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The study of plant genetics involves research into the hereditary traits of plants, with a focus on variations and means of transmission. The field may be divided into functional genomics (how genes work), structural genomics (where genes are located), or it could follow genetic patterns within certain populations to further understand the background of plant evolution.

Scientists who specialize in these areas are known as plant geneticists and most often will concentrate on the process of selective breeding to ensure the best plants are harvested. A subcategory of this specialty would include the focus on gene identification, with the objective of creating plants that are improvements upon the parent species. These scientists are known as molecular plant geneticists. They strive to continually improve the quality of fiber and nutrients contained within the plant. Read this article to learn more about the importance of molecular plant genetics in present day plant breeding programs.

Plant geneticists will often work with commercial companies to enhance agricultural production on plants such as wheat, tomatoes, grapes, and soybeans. Private companies will also contract with plant geneticists to produce new seeds and variances of trees, vegetables, and grains used in everyday life. These scientists play a crucial role in the research, education, and regulation of our food production and consumption, as well as in methods of genetic transfer currently used in food production (as described in this article), which are both regulated by government agencies.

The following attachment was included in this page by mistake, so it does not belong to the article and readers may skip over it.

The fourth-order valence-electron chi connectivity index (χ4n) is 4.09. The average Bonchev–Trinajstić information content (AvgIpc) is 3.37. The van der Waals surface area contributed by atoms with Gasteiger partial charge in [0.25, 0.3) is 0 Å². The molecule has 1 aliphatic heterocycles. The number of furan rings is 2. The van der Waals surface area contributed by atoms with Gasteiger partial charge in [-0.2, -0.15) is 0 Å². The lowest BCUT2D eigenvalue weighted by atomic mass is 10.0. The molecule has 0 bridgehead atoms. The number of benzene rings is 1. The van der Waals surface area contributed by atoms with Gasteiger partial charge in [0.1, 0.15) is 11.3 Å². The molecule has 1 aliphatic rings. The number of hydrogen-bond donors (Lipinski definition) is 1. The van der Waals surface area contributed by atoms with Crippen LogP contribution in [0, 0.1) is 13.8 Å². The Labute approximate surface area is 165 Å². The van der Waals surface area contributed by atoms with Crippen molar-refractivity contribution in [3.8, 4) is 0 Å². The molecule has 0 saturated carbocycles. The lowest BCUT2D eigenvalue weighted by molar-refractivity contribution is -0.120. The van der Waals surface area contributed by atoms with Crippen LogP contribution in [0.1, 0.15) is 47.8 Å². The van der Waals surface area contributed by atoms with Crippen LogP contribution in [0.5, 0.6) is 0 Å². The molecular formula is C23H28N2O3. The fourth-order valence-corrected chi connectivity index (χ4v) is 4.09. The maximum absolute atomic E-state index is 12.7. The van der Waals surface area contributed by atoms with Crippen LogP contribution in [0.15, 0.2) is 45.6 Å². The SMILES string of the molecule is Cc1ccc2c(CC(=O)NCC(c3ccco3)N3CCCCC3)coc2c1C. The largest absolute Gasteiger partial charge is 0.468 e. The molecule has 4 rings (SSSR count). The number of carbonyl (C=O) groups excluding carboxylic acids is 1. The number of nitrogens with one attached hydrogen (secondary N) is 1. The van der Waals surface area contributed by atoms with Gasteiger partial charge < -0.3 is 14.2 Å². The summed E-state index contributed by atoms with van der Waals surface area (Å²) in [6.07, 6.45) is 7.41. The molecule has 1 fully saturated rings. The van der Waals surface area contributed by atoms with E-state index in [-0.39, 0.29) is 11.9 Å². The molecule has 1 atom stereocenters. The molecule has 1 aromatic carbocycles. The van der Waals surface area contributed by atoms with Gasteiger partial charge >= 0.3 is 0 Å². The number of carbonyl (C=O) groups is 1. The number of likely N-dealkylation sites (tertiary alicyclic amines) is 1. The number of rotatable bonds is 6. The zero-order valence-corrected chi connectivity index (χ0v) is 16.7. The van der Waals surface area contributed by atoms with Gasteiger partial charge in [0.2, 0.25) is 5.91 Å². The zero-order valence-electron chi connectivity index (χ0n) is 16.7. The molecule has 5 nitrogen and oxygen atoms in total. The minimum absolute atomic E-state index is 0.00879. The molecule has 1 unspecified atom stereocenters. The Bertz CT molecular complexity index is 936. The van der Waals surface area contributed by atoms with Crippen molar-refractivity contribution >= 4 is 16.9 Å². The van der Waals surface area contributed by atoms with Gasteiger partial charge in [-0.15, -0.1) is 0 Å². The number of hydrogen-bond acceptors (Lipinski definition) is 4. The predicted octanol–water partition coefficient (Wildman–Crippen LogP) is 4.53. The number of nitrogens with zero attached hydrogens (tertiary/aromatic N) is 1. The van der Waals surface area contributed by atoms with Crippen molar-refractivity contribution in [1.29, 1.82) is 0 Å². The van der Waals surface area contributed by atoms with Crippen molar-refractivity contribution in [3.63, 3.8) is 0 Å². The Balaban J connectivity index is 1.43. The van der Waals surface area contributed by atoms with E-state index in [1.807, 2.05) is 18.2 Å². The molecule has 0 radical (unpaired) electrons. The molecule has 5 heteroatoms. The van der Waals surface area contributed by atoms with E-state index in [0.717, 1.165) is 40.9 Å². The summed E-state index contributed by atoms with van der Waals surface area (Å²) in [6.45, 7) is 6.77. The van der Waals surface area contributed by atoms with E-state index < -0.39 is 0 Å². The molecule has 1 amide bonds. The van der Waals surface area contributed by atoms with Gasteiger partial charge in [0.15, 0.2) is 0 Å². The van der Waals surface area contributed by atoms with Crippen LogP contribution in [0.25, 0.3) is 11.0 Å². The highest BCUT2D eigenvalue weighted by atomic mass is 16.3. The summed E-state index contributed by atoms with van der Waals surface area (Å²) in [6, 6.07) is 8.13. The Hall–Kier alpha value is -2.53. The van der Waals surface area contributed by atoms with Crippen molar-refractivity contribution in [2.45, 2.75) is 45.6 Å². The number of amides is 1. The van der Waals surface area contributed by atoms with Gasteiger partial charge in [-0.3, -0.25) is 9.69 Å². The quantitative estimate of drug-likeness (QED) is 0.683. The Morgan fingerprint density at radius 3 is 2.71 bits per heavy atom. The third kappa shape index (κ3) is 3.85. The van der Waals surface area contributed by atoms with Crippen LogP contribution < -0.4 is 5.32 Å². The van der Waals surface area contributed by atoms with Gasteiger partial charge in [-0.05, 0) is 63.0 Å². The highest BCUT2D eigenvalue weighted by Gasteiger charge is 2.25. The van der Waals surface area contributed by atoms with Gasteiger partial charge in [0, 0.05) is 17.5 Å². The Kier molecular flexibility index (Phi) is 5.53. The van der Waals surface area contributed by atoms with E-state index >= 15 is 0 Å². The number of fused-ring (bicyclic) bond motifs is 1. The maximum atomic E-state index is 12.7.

A plant geneticist would first obtain a degree in plant science, horticulture, biochemistry, forestry, agronomy, or biology. Each of these majors requires a heavy focus in mathematics, biochemistry, microbiology, chemistry, and biology. Furthermore, it would be highly recommended to earn a graduate degree in one of these fields to qualify for more complex research positions.

Examples of courses in plant genetics would include:

  • Botany
  • Integrated principles of biology
  • Trigonometry
  • General chemistry
  • Macroeconomics
  • Microeconomics
  • Physics
  • Ecology
  • Plant pest management
  • Plant production and management
  • Physiology and ecology of crops
  • Plant breeding
  • Nutrition of horticulture
  • Politics and ecology

Students interested in learning more about plant genetics and breeding might consider reading this book by George Acquaah or this article, published in Genome Biology, about the future of plant biology and the next generation of plant genetics.

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